Students Connect with Companies, Recruiters Find Qualified Talent Pool at Career Expo
Oct. 6, 2014
Verizon campus recruiter Stephen Najemian knows he will find prospective employees among students and alumni of The University of Texas at Dallas.
“UT Dallas breeds a lot of strong engineering talent. We always have a solid volume of candidates come through,” said Najemian, on a break during the Fall Career Expo Days, Sept. 25-26.
“It makes sense for us to have you on the short list of college fairs we attend,” he said.
The expo has grown so popular with national, regional and local corporate recruiters that vendor space now sells out months ahead of the event. This year, most companies sent multiple recruiters to review résumés and talk with students and alumni. Some companies reserved a double booth; others sent recruiters on both days, based on their hiring needs.
Organizers reconfigured the setup in the Activity Center gym this year to squeeze in enough booths for 159 companies — the most ever — but 65 companies were still on a waiting list when the doors opened, said Lisa Garza, director of the Career Center.
“Employer registrations are filling up much quicker,” Garza said. “This time we were full an entire two months in advance, which is faster than ever.”
More than 3,300 UT Dallas students and alumni turned out for the expo. That number has grown dramatically in recent years. In fall 2012, about 1,900 students attended what was then a one-day event.
Garza credited the increased interest to a growth in numbers of students as well as the fact that UT Dallas students are serious about academics and finding a job.
Srinath Iyengar, a master’s student in mechanical engineering, said it was his second time at Career Expo Days.
“It’s a good way to start talking with employers even before you have a formal interview,” he said. “And you can follow up with social media after you get a recruiter’s business card.”
Neuroscience junior Chantal Adegoke was so eager to talk to health care companies that she arrived at 8:45 a.m. to claim the first spot in line. Doors didn’t open until 11 a.m.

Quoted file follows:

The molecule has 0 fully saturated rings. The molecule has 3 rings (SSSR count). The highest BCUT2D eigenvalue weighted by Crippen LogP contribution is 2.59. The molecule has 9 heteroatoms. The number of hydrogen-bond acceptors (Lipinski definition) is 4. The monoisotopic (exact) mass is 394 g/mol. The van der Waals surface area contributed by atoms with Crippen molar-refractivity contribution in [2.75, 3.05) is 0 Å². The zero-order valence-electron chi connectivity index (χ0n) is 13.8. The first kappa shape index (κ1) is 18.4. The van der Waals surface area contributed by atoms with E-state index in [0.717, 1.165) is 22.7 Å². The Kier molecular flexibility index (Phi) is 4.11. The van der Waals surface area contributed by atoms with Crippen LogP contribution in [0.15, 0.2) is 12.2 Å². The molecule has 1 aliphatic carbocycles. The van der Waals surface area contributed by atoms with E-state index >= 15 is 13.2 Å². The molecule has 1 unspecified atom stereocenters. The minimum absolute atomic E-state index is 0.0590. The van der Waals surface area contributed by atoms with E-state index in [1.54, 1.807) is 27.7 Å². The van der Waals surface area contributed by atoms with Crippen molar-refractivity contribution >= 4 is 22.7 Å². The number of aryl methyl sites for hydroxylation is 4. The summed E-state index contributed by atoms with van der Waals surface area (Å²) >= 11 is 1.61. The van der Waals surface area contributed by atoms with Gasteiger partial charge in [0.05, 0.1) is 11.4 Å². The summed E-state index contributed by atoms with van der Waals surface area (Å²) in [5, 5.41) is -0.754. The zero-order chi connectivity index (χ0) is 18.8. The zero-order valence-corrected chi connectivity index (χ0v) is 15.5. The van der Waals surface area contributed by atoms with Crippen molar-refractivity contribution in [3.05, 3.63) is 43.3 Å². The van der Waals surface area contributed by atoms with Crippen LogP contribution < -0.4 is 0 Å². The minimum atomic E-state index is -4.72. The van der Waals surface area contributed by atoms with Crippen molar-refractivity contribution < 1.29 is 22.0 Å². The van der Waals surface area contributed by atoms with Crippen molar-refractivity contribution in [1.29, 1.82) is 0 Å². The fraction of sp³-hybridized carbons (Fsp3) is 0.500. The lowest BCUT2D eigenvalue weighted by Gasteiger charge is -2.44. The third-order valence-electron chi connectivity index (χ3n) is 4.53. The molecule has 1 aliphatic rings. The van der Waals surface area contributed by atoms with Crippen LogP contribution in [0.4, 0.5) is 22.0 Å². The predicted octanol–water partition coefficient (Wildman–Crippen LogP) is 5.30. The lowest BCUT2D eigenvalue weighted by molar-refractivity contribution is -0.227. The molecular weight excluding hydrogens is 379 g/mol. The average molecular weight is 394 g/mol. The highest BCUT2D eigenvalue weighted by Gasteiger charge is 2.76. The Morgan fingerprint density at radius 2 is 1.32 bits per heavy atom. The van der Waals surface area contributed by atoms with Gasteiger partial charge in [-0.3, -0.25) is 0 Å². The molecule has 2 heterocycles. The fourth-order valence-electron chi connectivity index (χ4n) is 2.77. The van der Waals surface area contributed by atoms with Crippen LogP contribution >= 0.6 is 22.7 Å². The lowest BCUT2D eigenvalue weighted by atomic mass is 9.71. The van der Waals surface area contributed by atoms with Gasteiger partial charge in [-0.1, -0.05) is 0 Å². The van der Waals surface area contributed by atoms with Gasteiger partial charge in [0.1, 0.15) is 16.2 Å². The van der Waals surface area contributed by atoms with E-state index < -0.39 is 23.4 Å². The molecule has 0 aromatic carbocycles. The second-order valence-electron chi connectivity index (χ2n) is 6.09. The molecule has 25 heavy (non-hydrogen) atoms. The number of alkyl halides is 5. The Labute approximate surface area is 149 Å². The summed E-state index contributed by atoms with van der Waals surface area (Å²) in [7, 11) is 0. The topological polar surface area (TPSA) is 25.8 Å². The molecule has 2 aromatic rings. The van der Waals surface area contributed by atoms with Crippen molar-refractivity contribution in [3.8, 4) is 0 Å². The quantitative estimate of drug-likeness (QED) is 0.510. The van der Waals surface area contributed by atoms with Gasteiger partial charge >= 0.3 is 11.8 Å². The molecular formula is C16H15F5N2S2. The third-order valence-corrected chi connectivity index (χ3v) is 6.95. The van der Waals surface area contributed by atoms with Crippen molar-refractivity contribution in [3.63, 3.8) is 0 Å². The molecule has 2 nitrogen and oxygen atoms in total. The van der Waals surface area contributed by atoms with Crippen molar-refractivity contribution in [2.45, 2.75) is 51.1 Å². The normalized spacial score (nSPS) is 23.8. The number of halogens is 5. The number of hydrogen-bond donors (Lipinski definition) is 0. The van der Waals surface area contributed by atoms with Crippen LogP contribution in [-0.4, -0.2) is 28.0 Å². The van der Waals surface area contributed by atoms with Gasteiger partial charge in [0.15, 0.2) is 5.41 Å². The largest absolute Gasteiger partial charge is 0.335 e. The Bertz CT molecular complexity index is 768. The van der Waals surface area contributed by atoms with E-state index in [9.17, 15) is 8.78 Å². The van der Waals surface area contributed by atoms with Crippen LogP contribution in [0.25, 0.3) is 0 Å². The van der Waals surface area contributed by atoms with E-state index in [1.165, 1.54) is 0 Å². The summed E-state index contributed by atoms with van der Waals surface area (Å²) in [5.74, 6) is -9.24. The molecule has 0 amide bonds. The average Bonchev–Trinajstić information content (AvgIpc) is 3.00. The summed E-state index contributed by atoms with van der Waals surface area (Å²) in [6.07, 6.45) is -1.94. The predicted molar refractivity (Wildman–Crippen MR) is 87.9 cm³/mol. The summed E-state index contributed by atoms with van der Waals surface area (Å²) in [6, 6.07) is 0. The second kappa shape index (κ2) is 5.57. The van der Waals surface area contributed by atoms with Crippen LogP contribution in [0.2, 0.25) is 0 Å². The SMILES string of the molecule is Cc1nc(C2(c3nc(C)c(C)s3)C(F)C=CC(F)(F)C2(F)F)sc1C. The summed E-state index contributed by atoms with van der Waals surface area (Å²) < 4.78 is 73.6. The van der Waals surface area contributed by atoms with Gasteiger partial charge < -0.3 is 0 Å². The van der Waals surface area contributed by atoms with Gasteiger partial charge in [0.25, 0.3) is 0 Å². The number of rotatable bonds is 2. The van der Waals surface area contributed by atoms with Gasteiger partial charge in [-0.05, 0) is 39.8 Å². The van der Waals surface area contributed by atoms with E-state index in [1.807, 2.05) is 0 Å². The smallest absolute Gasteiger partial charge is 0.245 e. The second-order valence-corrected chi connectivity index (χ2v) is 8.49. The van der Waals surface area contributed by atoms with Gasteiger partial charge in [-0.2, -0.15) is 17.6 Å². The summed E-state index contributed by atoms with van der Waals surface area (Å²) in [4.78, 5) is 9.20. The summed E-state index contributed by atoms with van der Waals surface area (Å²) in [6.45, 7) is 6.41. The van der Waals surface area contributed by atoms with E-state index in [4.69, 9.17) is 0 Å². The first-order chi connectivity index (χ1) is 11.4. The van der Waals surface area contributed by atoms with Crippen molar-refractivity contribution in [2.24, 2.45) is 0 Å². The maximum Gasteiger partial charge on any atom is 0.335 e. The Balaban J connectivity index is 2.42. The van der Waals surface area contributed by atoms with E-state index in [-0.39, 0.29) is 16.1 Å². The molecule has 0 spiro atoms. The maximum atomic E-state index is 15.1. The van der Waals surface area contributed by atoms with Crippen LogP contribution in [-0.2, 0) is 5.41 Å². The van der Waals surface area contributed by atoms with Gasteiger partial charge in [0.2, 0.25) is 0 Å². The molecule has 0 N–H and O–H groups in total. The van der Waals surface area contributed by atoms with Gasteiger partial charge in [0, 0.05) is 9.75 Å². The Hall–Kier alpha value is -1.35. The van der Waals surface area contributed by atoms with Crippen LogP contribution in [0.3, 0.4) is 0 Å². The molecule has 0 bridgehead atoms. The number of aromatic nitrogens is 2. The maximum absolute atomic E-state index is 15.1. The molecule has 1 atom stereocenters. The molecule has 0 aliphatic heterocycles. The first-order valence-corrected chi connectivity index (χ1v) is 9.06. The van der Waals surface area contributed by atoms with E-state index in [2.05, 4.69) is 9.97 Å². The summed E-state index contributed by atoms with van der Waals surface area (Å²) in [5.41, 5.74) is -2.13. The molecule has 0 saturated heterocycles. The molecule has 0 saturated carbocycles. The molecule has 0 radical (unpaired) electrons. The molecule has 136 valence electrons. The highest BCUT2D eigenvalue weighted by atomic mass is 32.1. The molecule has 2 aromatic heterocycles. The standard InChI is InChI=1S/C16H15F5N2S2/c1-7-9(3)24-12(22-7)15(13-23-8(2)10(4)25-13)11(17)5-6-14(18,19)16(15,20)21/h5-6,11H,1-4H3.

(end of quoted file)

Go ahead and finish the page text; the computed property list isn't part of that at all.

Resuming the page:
“It’s my first time at the expo and they told me to get here early,” she said. “I went over my résumé and reviewed the company information so I would know what to ask. I am a little nervous.”
If experience holds true, she will likely walk out with a solid lead on a job. A fall 2013 Career Center survey showed that about 85 percent of UT Dallas graduates had landed jobs or were enrolled in continuing education.
The University’s reputation for academic excellence makes it a top draw, recruiters said. Students in the highly sought-after STEM fields, such as computer science, electrical engineering, information technology management and mathematics, typically make up the largest percentage of attendees.
Katie Sullivan, a recruiter for State Farm Insurance, said the company filled its available internships with UT Dallas students a week before the expo, when recruiters came to the Erik Jonsson School of Engineering and Computer Science’s Intern Fair on Sept. 19.
State Farm recruiters have targeted UT Dallas as a resource to help staff its new information technology center, she said. The company is building a 1.5 million-square-foot campus in Richardson.
But the recruiters were also looking to fill positions in Atlanta, Phoenix and at corporate headquarters in Bloomington, Illinois.
“We’ve had a fantastic response at any event we’ve been to at UT Dallas,” Sullivan said. “The students here have a lot of the skills and competencies we’re looking for.”
The Spring Career Expo will be Feb. 12-13.